extensions (e.g. sevenths, ninths). This information is available in Pardo's midifiles, but I did not encode
it. [2]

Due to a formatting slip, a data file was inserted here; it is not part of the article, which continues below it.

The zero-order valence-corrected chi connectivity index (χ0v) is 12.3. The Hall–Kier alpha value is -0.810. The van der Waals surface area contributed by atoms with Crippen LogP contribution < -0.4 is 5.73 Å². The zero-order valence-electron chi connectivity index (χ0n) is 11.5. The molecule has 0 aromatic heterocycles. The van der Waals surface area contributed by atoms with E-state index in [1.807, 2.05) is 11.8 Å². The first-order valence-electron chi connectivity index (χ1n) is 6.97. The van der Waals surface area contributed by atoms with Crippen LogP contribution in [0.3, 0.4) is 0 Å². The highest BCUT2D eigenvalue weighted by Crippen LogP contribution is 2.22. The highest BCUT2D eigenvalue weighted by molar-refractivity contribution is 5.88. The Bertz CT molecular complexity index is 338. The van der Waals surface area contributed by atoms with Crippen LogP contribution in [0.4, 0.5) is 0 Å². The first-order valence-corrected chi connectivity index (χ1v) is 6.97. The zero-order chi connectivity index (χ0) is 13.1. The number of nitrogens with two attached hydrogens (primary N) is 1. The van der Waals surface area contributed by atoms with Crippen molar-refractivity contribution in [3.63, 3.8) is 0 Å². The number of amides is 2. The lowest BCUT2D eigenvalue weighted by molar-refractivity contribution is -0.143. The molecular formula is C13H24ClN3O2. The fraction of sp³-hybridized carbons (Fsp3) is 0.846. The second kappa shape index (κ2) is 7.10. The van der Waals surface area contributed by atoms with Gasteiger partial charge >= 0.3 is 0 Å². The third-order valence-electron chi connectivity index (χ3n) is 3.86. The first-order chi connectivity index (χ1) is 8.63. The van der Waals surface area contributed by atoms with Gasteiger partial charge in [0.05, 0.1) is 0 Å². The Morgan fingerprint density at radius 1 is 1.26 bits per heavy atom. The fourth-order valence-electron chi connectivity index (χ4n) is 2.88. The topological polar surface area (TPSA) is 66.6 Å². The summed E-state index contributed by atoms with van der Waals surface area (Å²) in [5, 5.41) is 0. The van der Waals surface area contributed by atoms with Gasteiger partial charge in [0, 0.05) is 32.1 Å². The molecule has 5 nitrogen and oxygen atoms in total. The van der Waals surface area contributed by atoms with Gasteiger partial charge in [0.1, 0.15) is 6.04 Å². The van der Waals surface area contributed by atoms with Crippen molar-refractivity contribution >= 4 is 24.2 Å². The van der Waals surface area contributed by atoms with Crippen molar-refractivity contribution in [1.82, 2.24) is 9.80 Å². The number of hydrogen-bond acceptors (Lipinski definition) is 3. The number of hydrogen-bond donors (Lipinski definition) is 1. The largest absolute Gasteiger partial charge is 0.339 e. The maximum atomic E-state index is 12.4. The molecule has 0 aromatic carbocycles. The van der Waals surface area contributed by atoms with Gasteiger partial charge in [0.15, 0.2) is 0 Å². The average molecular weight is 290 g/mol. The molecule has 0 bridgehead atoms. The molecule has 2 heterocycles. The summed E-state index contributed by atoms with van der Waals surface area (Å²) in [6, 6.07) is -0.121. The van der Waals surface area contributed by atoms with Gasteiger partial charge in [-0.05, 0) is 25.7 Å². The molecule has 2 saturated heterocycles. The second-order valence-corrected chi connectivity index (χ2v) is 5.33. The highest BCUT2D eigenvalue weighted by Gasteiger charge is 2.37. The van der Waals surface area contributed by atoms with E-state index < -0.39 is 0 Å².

087 76.019 0.017 16.033 0.383 VI 50 0.054 0. and the total amount of time spent on that root.088 0.023 0.409 0. A few chords in the corpus were given chord symbols for which there is no widely accepted root.346 --. such as "German 6th".180 118. The title of each excerpt (using the short names shown in the corpus list) is indicated at the beginning of the excerpt.the number of times each chord moves to each other chord. for example.038 0. which extracts various kinds of aggregate statistics.036 25. the second "proportion" column shows the time spent on the chord as a proportion of the total time.668 III 21 0. and a total time of 1354. ("Pivot chords" . (The data only reflects transitions within a single key section.chords at key boundaries that function in both the previous key and the following one .223 0. The corpus contains 919 chords.116 seconds.792 bII 17 0.The file kp-chord-list contains the chord-lists for the complete KP corpus.006 0.) CHROMATIC ROOT TRANSITION COUNTS Cons Ant I bII II bIII III IV #IV I bII 0 3 22 1 1 32 7 7 0 3 1 0 2 0 II bIII 31 8 0 0 2 10 0 1 0 1 0 0 0 0 III IV #IV V bVI 4 0 4 0 0 4 0 45 0 1 0 7 0 0 2 1 7 0 0 3 0 116 2 45 4 1 11 9 11 0 2 4 0 0 0 VI bVII 17 0 8 0 7 1 0 3 0 0 0 0 1 0 VII 19 1 6 0 1 4 0 .059 44.663 seconds.) I also separated the corpus into major-key and minor-key key sections.029 29. Dotted lines "---" separate one key section from another.) Then I looked at the "chord transitions" -.007 0.301 VII 35 0. diatonic root and absolute root are also -1.018 0.029 18. diatonic.102 bVI 34 0.022 0.014 0. no transition is recorded for moves from one key section to another.552 proportion 0. "Antecedent" chords are shown on the vertical axis.011 0. tally.706 bVII 6 0.113 0.010 8.028 (The first "proportion" column shows the count of the chord as a proportion of the total count. proportion total excluding time Root count proportion tonic (secs) I 318 0. and kpchord-list-mi includes just the minor-key ones.) There were also 23 "miscellaneous" chords. the number of occurrences of I moving to II is 31.012 0.037 0.061 37.018 0.057 0. First I extracted the total count of each chromatic relative root.are represented in both key sections.805 II 104 0.622 #IV 17 0.233 0. the file kp-chord-list-ma includes just the major-key ones. and absolute roots. I then wrote a perl-script. taking a total time of 30.pl. Some Aggregate Statistics Once I had the KP corpus in "chord-list" form. For such chords.652 V 214 0. not assigned any explicit root (such as augmented-sixth chords). "consequent" chords on the horizontal.104 IV 70 0.121 91. (These are assigned chromatic root of -1 in the chord list. the label -1 is used for the chromatic.370 302.076 0.766 bIII 10 0.068 0.553.